Editors' pick: Originally published Dec. 27.

Those suffering under the burden of student loans often can't see a way out. As a result more and more college graduates are putting off things like marriage and buying a home, in order to pay down their massive student debt. Many college graduates are back living in their childhood bedrooms because the debt is so large that paying rent is impossible.

However, a new trend among those weighed down by student debt is helping to alleviate the pressure -- filing bankruptcy. Since March there have been numerous bankruptcy courts that have allowed borrowers to wipe out their private student debt thanks to vague wording in the definition of a student loan. Usually, student borrowers cannot use bankruptcy to cancel their private debt. 

Fox Business Network consumer and finance reporter Gerri Willis appeared on Tuesday afternoon's "Cavuto: Coast to Coast" to discuss the bankruptcy option for student loan borrowers.

"We were used to not being able to discharge student loan debt in personal bankruptcy, right? And in fact since the Great Recession we've seen bankruptcies just fall off the cliff. It's good news, right? But that number could completely turn around now because we're seeing more and more of these folks facing this $1.4 trillion in debt," Willis said.

Several times this year bankruptcy courts have allowed student loan borrowers to wipe out private debt with the help of an argument that relies on the vague definition of a student loan, the Wall Street Journal explained. Bankruptcy law states that a borrower cannot clear a loan made for an educational benefit without proving extreme hardship. Some students are arguing that their loans fall outside of this debt category because they attended a college that was not accredited or used loans that were taken out for the purposes of studying for a test like the bar exam.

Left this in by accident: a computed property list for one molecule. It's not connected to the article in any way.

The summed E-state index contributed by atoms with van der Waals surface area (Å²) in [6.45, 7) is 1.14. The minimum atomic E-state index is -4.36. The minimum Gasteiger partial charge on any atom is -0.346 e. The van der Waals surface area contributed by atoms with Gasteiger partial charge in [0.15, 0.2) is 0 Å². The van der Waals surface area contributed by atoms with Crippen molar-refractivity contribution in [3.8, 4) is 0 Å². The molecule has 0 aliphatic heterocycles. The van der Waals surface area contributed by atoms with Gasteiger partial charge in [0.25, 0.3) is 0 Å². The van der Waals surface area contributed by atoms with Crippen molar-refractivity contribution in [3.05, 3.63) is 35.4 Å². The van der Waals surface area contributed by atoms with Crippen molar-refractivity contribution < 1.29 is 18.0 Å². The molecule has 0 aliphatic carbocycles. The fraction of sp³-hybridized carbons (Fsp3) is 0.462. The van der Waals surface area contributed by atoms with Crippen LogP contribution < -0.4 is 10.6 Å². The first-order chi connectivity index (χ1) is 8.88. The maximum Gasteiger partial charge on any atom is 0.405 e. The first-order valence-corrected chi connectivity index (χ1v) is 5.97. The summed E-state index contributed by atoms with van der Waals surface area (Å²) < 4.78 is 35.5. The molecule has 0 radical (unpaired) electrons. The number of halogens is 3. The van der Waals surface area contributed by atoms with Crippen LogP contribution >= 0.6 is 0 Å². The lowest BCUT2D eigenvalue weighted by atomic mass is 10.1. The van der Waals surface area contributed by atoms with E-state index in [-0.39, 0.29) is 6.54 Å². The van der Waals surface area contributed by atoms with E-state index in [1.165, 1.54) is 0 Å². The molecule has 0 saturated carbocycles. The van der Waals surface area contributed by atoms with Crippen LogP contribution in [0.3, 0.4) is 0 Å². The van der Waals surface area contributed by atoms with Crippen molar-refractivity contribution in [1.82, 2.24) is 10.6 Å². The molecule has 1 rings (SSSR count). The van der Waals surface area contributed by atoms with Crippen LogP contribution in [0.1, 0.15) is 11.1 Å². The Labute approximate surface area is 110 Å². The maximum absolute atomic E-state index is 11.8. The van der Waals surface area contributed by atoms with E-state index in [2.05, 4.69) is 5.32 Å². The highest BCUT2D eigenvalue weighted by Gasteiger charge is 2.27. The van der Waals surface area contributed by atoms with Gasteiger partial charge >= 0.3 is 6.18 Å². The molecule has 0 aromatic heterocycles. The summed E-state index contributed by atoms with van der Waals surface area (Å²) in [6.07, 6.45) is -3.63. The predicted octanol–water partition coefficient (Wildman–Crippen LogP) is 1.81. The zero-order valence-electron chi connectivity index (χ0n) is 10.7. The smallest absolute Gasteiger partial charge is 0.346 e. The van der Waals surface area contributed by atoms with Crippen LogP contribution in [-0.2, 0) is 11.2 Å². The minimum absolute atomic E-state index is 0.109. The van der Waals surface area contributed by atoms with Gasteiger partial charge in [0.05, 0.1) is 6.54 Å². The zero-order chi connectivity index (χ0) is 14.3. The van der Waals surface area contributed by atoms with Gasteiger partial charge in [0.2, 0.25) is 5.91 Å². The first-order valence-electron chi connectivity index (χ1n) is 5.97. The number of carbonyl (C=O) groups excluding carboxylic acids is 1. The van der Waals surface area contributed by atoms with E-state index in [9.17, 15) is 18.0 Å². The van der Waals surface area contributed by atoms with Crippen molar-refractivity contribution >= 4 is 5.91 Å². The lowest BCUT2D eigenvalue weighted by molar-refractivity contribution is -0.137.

This is not an argument you'd expect the borrower to win, but in some cases judges have agreed with the student.

The Journal gave the example of a 37-year-old woman who filed for bankruptcy in 2014 and was able to discharge the unpaid portion of a $15,000 Citibank loan she needed to study for the bar exam. U.S. Bankruptcy Court Judge Carla Craig ruled that loan debt for bar exams is comparable to consumer debt and does not fall into the category of student loans that remains with a borrower even after bankruptcy. 

"We are seeing higher personal debt now than before the Great Recession," Willis continued. "That played a factor in the Great Recession, right? People had big amounts, we thought it was huge personal debt. Now they have even more when you look at their mortgage, their college debt, their auto loans, you add those together it's a lot of money."

Unlike credit card debt, student loan debt had in the past been thought to be good debt, like a mortgage.

"It's turning out to be the worst kind of debt you can have because you can't discharge obviously in a bankruptcy, typically that's always been the rule. And people aren't really, I don't think, getting what they think they were paying for. They're not getting a job, they're not locking in a future, they can't even pay for rent these days," Willis added.